The Leading eBooks Store Online 4,353,660 members ⚫ 1,442,818 ebooks

New to

Learn more

A Killing Art

The Untold History of Tae Kwon Do, Updated and Revised

A Killing Art by Alex Gillis
Buy this eBook
US$ 11.99
(If any tax is payable it will be calculated and shown at checkout.)
The eagerly anticipated updated return of a bestselling martial arts classicThe leaders of Tae Kwon Do, an Olympic sport and one of the world’s most popular martial arts, are fond of saying that their art is ancient and filled with old dynasties and superhuman feats. In fact, Tae Kwon Do is as full of lies as it is powerful techniques. Since its rough beginnings in the Korean military 60 years ago, the art empowered individuals and nations, but its leaders too often hid the painful truths that led to that empowerment — the gangsters, secret-service agents, and dictators who encouraged cheating, corruption, and murder. A Killing Art: The Untold History of Tae Kwon Do takes you into the cults, geisha houses, and crime syndicates that made Tae Kwon Do. It shows how, in the end, a few key leaders kept the art clean and turned it into an empowering art for tens of millions of people in more than 150 countries. A Killing Art is part history and part biography — and a wild ride to enlightenment.This new and revised edition of the bestselling book contains previously unnamed sources and updated chapters.
ECW Press; August 2016
ISBN 9781770906952
Read online, or download in secure EPUB or secure PDF format
Title: A Killing Art
Author: Alex Gillis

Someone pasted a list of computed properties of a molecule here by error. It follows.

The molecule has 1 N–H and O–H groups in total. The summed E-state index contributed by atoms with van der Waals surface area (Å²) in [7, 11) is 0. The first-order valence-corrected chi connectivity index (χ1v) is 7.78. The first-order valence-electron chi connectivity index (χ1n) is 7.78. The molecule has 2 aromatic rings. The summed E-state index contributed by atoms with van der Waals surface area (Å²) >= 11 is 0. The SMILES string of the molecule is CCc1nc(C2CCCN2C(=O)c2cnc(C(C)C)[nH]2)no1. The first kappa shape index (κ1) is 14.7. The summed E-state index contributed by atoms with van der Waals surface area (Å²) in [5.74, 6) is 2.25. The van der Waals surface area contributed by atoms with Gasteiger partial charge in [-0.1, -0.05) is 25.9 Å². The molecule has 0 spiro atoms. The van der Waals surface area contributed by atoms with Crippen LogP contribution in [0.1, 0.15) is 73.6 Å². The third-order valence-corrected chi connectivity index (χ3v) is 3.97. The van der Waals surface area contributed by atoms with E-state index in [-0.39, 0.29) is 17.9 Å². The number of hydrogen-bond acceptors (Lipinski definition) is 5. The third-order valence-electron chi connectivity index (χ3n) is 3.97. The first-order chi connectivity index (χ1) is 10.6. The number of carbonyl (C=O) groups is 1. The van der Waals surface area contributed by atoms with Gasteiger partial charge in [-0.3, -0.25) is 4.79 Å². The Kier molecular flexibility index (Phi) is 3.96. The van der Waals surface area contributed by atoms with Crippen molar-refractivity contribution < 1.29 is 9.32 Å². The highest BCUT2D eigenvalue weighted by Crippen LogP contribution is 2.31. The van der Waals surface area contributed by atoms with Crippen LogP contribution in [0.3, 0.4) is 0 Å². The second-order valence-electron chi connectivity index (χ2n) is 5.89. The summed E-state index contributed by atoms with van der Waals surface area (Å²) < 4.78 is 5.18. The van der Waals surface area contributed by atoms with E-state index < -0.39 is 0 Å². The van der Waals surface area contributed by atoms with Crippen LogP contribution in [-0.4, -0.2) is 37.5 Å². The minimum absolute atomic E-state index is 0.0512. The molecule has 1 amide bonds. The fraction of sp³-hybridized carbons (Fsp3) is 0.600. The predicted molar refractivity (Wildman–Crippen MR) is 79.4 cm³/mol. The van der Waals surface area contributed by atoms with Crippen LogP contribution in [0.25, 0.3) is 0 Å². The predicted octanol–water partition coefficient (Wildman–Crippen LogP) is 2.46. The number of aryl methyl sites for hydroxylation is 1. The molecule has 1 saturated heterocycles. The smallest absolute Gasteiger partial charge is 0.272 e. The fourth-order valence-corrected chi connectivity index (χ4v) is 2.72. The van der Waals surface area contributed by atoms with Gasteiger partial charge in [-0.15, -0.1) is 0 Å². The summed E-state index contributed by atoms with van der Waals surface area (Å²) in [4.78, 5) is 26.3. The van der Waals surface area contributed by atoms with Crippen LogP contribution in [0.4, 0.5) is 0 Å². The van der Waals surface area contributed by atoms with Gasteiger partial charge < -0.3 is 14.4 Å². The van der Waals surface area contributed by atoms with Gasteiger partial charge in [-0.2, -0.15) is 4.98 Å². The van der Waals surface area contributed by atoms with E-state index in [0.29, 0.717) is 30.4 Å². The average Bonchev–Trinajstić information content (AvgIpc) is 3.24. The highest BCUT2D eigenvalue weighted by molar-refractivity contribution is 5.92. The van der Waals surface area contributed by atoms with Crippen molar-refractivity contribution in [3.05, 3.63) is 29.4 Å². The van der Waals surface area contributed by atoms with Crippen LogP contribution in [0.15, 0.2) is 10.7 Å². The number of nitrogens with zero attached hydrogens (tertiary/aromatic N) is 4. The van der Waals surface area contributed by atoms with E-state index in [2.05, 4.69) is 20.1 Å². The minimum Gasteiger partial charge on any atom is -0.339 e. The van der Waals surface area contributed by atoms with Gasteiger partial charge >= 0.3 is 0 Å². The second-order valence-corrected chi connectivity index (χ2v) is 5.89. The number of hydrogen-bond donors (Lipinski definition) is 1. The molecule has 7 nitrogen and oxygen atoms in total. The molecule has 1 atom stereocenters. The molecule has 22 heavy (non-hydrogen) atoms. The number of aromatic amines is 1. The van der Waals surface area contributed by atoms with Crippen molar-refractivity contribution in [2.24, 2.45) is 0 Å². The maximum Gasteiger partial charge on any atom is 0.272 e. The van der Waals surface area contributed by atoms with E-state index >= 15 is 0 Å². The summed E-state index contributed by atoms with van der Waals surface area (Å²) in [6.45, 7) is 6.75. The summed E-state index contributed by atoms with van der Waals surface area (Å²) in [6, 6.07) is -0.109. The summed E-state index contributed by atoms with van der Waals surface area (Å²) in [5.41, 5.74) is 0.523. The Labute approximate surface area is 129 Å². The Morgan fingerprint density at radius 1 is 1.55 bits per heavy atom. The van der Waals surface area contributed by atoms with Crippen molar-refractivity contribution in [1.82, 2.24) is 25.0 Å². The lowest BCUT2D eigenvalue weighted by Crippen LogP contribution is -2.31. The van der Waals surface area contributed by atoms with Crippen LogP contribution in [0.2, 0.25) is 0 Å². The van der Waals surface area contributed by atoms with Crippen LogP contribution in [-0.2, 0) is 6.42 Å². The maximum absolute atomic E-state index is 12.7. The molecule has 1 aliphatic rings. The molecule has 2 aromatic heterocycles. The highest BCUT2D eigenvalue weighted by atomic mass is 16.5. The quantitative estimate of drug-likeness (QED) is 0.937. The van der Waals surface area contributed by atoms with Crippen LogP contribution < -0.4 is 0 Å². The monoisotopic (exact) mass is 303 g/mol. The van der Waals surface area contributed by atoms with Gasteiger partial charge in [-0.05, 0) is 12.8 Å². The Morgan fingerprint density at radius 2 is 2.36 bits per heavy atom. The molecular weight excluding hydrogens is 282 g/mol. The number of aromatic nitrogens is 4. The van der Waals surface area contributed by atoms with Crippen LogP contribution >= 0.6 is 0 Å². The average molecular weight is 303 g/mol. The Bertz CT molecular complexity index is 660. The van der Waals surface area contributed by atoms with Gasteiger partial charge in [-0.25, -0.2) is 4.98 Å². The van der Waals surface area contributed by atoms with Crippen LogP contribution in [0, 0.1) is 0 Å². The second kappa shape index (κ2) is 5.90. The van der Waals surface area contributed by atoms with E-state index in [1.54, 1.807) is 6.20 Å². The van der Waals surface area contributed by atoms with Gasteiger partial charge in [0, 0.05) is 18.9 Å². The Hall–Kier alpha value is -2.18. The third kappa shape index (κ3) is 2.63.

When I need a break from my life, when I need to confront stress, fear, and madness, I flee to a place of power, to a room where meditation meets brute force. I climb to a third-floor studio or descend to a basement gym, and as I feel a hardwood floor or a padded cement slab under my bare feet, I smell the sweat and effort of those who came before me, and I hear their laughter and yells, and, occasionally, I remember the blood that fell. I find reprieve in sweat and struggle. This is not a hobby for everyone, and it is perhaps odd to call it a "break," especially because the Korean martial art that I practise, Tae Kwon Do, is extremely difficult to master and can lead to real breaks — bone breaks. Its creators embedded innumerable tests within its techniques, but the training is usually safe, and I always look forward to going. I walk into my dojang, the Korean name for a martial arts gym, hoping that my instructor, Mr. Di Vecchia, will be there with his old stories and wisdom, that Floyd will be stretching and preparing for one of his spectacular jumping front kicks, that Marc will show us the mid-air split kick once again, and that Martin will push us with his spirited sparring at the end of class. Anyone can begin the fundamentals of the art, but few can stick with it as these men have. I began Tae Kwon Do when I was a teenager, twenty-five years ago — when the art peaked in many ways — and I met these martial artists over the decades, as the physical moves hardened my muscles and strengthened my heart and mind. The Koreans who created the martial art consciously set out to strengthen individuals and, eventually, entire nations. Tae Kwon Do is an art of self-defence, but if you enter the closed rooms of its history, you realize that it is the art of killing and if practised with care and intent, an art of empowerment. It can empower more than the body. The best martial artists apply physical techniques to mental states; they can erode or raise emotional substrata; they can build or destroy reputations, careers, friends, families, and countries. The complex paths they take — for better or worse — often depend on age-old loyalties and new-found betrayals. I discovered this the hard way many years ago. On April 20, 2001, in the year of the Snake, I walked into the Novotel Hotel in Toronto, Canada, to wait for the "Father of Tae Kwon Do," General Choi Hong-Hi, who would lead a three-day seminar for black belts. I was naive then, and revered the eighty-two-year-old Choi and the other founding members of Tae Kwon Do, including a man named Kim Un-yong, and I felt intimidated walking into the seminar room, partly because Choi was a hard taskmaster. He had become a major-general in the South Korean army at the age of thirty-three, and even though he had retired from the military in 1962, he was still known as "the General." He and his men had sacrificed their bodies, careers, and families to perfect a martial art now practised by more than 70 million people in nearly 180 countries. I can picture the first day of his 2001 seminar as if it were today: I wait in the Amsterdam Room of the Novotel with 100 black belts from the United States, Canada, Chile, Peru, Paraguay, Uruguay, Argentina, and Honduras. Standing among the bowing, whispering martial artists, I feel as though I could be waiting within a palace of the Choson dynasty in 1394 — I imagine the ancient warriors waiting for dynastic rulers, the floors heated in the old style (invisible and underground), and the Korean geisha girls ready to sing the p’ansori verses that praise Confucian values and sagacious leaders. The General and his men are extremely late, however. He is upstairs, talking and arguing with his son and the masters and grandmasters who will help during the seminar. These men once fought, parted, and threatened to kill one another over politics and, in some cases, over personal matters, but the masters and grandmasters know they owe their fortunes and reputations to the General, and everyone is trying to reconcile past threats with present ambitions.